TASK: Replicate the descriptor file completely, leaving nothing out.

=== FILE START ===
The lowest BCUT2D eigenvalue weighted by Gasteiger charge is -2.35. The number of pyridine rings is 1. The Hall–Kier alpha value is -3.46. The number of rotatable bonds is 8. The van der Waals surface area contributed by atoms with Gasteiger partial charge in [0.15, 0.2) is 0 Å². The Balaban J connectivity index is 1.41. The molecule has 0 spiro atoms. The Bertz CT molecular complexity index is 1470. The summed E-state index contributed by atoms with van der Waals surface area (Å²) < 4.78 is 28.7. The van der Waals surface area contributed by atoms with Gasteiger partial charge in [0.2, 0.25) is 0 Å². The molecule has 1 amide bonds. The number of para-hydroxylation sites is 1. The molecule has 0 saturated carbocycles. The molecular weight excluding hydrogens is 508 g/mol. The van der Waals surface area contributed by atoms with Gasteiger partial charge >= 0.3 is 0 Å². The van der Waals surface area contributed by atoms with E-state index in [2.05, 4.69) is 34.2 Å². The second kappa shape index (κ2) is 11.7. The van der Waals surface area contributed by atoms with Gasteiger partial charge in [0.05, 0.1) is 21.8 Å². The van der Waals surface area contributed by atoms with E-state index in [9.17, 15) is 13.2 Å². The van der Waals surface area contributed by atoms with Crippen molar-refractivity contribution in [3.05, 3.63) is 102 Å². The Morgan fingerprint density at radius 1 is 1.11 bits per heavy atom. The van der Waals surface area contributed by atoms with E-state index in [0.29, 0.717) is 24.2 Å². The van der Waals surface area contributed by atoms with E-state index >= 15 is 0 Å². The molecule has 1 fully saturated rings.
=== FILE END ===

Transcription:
The lowest BCUT2D eigenvalue weighted by Gasteiger charge is -2.35. The number of pyridine rings is 1. The Hall–Kier alpha value is -3.46. The number of rotatable bonds is 8. The van der Waals surface area contributed by atoms with Gasteiger partial charge in [0.15, 0.2) is 0 Å². The Balaban J connectivity index is 1.41. The molecule has 0 spiro atoms. The Bertz CT molecular complexity index is 1470. The summed E-state index contributed by atoms with van der Waals surface area (Å²) < 4.78 is 28.7. The van der Waals surface area contributed by atoms with Gasteiger partial charge in [0.2, 0.25) is 0 Å². The molecule has 1 amide bonds. The number of para-hydroxylation sites is 1. The molecule has 0 saturated carbocycles. The molecular weight excluding hydrogens is 508 g/mol. The van der Waals surface area contributed by atoms with Gasteiger partial charge >= 0.3 is 0 Å². The van der Waals surface area contributed by atoms with E-state index in [2.05, 4.69) is 34.2 Å². The second kappa shape index (κ2) is 11.7. The van der Waals surface area contributed by atoms with Gasteiger partial charge in [0.05, 0.1) is 21.8 Å². The van der Waals surface area contributed by atoms with E-state index in [9.17, 15) is 13.2 Å². The van der Waals surface area contributed by atoms with Crippen molar-refractivity contribution in [3.05, 3.63) is 102 Å². The Morgan fingerprint density at radius 1 is 1.11 bits per heavy atom. The van der Waals surface area contributed by atoms with E-state index in [0.29, 0.717) is 24.2 Å². The van der Waals surface area contributed by atoms with E-state index >= 15 is 0 Å². The molecule has 1 fully saturated rings.